HDR Photography is a set of techniques that allow a greater dynamic range of luminance between the lightest and darkest areas of an image than current standard digital imaging techniques or photographic methods. This wide dynamic range allows HDR images to more accurately represent the range of intensity levels found in real scenes, ranging from direct sunlight to faint starlight.
HDR is short for High Dynamic Range. It is a post-processing of taking either one image or a series of images, combining them, and adjusting the contrast ratios to do things that are virtually impossible with a single aperture and shutter speed. I would say that about 75% of my images use the technique, and if you are new to it, then you may notice a slightly different “look and feel” to my photographs. You should also probably note that HDR is a very broad categorization, and I really hate categorization. My process starts with using basic HDR techniques, but then there are many more steps to help the photos look more… let’s say… evocative.
I can talk a little bit more about the philosophy behind the photography style here for a quick moment. You might consider that the way the human brain keeps track of imagery is not the same way your computer keeps track of picture files. There is not one aperture, shutter speed, etc. In fact, sometimes when you are in a beautiful place or with special people and you take photos — have you ever noticed when you get back and show them to people you have to say, “Well, you really had to be there.” Even great photographers with amazing cameras can only very rarely grab the scene exactly as they saw it. Cameras, by their basic-machine-nature, are very good at capturing “images”, lines, shadows, shapes — but they are not good at capturing a scene the way the mind remembers and maps it. When you are actually there on the scene, your eye travels back and forth, letting in more light in some areas, less light in others, and you create a “patchwork-quilt” of the scene. Furthermore, you will tie in many emotions and feelings into the imagery as well, and those get associated right there beside the scene. Now, you will find that as you explore the HDR process, that photos can start to evoke those deep memories and emotions in a more tangible way. It’s really a wonderful way of “tricking” your brain into experiencing much more than a normal photograph.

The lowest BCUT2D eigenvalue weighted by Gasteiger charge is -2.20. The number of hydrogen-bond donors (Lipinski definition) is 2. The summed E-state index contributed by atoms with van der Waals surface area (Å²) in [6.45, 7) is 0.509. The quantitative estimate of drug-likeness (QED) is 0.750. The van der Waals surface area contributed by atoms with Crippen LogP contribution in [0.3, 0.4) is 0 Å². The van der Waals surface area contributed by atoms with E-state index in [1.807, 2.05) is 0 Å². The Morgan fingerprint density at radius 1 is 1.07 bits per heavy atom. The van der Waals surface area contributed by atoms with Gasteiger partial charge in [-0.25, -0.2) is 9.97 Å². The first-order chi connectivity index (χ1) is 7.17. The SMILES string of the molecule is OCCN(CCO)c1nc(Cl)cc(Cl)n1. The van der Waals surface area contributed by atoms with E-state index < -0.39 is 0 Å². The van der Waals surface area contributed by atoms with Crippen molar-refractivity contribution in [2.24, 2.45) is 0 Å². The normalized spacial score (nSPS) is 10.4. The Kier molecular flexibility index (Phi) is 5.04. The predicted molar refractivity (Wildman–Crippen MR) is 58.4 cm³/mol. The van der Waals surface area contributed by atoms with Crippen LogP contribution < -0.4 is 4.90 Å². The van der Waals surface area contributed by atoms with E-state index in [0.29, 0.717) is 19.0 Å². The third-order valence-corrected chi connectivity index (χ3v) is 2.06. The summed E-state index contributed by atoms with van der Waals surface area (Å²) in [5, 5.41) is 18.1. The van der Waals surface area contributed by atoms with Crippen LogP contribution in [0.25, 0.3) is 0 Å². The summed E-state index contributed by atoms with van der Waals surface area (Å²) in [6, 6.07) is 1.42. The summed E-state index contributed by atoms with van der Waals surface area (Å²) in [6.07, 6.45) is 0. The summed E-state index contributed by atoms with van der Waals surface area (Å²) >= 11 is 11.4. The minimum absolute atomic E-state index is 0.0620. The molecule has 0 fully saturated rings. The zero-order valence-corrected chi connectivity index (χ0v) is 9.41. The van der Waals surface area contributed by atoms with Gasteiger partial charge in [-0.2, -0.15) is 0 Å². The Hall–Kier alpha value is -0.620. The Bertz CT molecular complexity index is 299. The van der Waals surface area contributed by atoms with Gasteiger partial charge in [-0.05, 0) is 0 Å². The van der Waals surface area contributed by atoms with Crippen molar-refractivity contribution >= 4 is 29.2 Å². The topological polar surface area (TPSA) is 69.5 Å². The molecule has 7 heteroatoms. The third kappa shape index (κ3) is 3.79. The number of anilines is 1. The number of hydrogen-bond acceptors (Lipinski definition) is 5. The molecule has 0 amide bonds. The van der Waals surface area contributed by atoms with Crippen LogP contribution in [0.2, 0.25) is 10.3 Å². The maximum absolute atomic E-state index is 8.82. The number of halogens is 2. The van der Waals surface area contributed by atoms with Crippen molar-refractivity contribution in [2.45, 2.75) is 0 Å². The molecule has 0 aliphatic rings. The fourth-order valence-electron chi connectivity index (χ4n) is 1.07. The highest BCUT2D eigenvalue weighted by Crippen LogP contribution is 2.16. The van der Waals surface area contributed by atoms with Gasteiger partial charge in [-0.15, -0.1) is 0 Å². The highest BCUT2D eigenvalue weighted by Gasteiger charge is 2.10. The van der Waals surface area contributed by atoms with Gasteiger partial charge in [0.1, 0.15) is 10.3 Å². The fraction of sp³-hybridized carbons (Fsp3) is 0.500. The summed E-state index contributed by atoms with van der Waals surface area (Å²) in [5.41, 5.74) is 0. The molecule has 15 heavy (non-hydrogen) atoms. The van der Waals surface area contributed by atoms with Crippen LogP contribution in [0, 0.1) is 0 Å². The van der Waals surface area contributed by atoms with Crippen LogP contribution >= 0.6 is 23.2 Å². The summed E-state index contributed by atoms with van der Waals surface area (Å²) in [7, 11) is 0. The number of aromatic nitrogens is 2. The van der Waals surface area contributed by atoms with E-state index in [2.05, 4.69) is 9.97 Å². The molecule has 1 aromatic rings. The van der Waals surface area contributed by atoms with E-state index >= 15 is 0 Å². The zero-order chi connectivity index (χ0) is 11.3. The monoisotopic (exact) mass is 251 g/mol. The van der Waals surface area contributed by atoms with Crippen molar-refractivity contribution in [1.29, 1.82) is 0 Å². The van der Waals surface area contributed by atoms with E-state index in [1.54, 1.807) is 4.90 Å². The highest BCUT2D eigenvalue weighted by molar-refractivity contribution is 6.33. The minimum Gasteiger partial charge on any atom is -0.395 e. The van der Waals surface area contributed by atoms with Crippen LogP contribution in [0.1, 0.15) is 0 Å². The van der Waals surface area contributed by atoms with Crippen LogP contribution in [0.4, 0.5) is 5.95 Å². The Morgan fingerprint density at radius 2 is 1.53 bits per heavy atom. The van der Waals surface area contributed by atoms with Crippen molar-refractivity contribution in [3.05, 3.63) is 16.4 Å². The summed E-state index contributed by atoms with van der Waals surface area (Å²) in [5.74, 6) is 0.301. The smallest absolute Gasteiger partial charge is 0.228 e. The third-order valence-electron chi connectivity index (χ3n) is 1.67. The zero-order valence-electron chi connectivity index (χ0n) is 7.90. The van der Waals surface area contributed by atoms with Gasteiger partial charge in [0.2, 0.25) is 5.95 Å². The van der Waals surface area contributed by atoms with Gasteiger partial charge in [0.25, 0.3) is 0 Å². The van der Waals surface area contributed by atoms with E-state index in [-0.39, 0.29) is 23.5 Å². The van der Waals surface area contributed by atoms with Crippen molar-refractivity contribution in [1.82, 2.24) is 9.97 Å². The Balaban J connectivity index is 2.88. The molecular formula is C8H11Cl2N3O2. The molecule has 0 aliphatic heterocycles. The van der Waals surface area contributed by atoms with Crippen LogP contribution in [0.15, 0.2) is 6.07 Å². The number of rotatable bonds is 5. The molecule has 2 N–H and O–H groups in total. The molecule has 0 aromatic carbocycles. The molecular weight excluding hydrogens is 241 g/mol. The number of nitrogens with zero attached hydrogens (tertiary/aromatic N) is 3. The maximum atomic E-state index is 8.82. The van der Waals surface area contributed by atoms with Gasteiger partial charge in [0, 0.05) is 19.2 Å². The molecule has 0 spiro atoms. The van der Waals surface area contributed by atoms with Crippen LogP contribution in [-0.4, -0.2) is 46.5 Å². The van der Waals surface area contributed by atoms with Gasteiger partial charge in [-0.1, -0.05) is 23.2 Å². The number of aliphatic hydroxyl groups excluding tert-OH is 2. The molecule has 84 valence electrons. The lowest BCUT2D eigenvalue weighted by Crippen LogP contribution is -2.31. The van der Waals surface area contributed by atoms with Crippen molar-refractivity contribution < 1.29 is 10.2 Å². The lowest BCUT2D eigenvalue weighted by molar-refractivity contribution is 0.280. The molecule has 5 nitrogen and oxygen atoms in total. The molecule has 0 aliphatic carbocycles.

I will post a few interesting HDR photographs that I have taken that people seem to like. This first image below is the first HDR photograph ever to hang in the Smithsonian Institution in D.C. I think this goes to show how mainstream and accepted HDR can be, if the technique is properly applied.
Monochrome photography is photography where the image produced has a single hue, rather than recording the colours of the object that was photographed. It includes all forms of black and white photography, which produce images containing tones of grey ranging from black to white
Here are some black and white photography tips
I know many readers of DPS can’t shoot in RAW (because their camera doesn’t offer it) or don’t shoot in RAW (because they either don’t know how or don’t like to) but for the most control in the post production phase of converting your color images into black and white ones – you’ll want to shoot in RAW if your camera does allow it. Of course shooting in JPEG doesn’t stop you shooting in black and white – but if it’s an option, give RAW a go, you might be surprised by what it offers you in post production.
If your camera doesn’t allow you to shoot in RAW (or you choose not to) – shoot in color and do your conversion to black and white later on your computer.